Though there are several methods that could be employed at the concept introduction level. Educational research continues to prove that Activity Based ones are the best [thanks John Dewey, Vygotsky, Jean Piaget, R Tagore, D P Ausubel, M K Gandhi, or more recently R Driver et al].

Click the image for a larger view.

As we have seen in the above examples, NCT gives opportunities for kids to take an active role in classroom process [I have many times seen them excited in acquiring ownership of the situation and this has led to increased self confidence among them].

Click the image for a larger view.

As teachers it is not difficult to implement NCT in curricular design and implementation once a start has been made. But how to include NCT in assessment of pupil's understanding? Or more precisely, how effectively can we assess pupil understanding of science concepts by applying NCT?

This is an issue which seems to be ignored by syllabus boards, textbook publishers and exam boards alike, in countries like India. A look at school science textbooks published in India would reveal the truth in what I am talking about.

Following are a few classroom science examples where I have tried to include NCT in assessment [in all these cases, I have ignored the textbook and let my kids do it too, as the textbooks were 'not' up to the mark]. Each of the following is a problem situation given at the end of the lesson:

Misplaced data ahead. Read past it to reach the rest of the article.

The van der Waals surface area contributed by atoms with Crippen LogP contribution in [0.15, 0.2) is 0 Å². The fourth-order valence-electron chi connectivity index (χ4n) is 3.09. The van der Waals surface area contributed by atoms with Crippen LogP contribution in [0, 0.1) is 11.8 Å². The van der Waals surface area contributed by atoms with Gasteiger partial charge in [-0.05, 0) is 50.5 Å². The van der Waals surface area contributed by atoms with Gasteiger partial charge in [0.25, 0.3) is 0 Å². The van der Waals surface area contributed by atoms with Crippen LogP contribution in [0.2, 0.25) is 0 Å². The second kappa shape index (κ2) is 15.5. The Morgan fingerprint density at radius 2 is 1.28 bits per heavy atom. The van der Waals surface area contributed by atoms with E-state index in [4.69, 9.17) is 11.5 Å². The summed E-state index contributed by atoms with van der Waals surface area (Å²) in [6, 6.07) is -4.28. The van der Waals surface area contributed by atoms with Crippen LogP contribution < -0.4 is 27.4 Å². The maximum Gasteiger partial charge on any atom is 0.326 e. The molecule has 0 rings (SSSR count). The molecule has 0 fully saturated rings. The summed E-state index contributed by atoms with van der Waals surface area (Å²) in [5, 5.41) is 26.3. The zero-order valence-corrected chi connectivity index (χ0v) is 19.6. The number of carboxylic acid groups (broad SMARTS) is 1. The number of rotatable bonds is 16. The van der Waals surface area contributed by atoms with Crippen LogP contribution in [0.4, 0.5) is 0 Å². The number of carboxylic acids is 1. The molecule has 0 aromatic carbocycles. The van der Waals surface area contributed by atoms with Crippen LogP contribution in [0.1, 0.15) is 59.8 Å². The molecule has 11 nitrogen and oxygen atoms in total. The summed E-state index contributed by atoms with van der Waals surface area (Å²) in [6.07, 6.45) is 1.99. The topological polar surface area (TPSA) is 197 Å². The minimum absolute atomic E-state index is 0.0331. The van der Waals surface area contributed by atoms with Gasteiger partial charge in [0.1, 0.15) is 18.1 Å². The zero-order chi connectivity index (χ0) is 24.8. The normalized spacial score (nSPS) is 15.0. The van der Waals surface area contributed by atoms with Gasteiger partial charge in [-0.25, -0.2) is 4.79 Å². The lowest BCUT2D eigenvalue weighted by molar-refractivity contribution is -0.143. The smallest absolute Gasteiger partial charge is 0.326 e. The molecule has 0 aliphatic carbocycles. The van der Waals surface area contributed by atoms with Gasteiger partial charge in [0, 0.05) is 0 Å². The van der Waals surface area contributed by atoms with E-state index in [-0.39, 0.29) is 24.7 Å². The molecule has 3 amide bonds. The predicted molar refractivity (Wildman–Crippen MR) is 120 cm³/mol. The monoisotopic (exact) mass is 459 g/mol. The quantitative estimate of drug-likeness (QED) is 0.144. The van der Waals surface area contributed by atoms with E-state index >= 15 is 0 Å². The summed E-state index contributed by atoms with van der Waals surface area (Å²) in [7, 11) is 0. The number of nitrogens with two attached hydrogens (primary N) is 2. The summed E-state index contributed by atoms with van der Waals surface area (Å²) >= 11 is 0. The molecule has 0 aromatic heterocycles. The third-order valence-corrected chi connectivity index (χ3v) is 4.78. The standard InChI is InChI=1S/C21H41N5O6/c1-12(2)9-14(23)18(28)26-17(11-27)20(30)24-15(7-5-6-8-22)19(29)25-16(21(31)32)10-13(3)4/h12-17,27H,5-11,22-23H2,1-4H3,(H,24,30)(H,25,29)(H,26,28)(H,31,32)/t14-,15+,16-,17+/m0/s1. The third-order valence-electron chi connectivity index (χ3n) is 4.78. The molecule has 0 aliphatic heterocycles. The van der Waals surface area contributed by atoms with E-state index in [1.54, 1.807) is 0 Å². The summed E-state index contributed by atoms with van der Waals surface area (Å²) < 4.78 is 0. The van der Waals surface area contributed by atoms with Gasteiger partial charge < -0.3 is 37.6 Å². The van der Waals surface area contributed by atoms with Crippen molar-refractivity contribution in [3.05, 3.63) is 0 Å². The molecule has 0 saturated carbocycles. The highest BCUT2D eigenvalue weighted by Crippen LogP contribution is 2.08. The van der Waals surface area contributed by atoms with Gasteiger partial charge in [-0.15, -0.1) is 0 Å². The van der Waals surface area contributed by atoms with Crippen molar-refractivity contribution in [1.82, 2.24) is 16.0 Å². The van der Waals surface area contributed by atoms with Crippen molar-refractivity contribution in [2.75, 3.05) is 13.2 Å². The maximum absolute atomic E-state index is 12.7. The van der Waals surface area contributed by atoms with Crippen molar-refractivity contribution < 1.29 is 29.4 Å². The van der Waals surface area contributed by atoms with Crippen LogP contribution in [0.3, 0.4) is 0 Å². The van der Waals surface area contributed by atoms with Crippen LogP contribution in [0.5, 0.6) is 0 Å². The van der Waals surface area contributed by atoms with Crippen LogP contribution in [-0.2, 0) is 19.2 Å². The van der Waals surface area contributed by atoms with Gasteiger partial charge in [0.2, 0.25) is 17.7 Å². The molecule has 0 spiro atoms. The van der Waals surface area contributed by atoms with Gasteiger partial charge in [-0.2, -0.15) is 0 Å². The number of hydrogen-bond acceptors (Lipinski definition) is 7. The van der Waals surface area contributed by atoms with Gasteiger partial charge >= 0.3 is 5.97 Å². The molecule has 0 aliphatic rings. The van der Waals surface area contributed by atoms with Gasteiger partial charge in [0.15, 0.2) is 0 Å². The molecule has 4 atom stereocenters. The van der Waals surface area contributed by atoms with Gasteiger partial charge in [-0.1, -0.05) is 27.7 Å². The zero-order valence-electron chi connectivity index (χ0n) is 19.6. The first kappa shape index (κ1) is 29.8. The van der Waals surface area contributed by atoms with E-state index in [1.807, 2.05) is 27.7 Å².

You are playing table tennis. While giving a hard service, your ball gets deformed ['smashed']. How can you rectify the problem?

Your are on a weekend outing; you lost your water bottle. You are very thirsty but there is only one small tea-shop in the village en route. It is better to test the tea before drinking so that you don't end up having acidity in your stomach. How will you test the water?

A small bird [of the size of your palm] is caught in 1 foot hole in a the wall of a construction site. The bird is newborn and hence very tender. As a good kid, how will you try to rescue the bird?

Your are living in the ground floor of a high rise apartment block. When water stops coming in the tap, you usually go to the rooftop, check the water level in the overhead tank and do the needful. How can you monitor the water level in the tank without moving up from your ground floor every time the water stops? [The lift system in apartments come to a stand still at times].

As we can see, each problem situation warrants the use of some school science concept or the other. I have found such assignments to be of immense long term benefit to kids years after they graduate from school!


You can download this article in its original PowerPoint format here - NC inTeachingScience.ppt

If you do not have PowerPoint installed on your computer, you can download a free copy of PowerPoint Viewer here - http://office.microsoft.com/ downloads/2000/Ppview97.aspx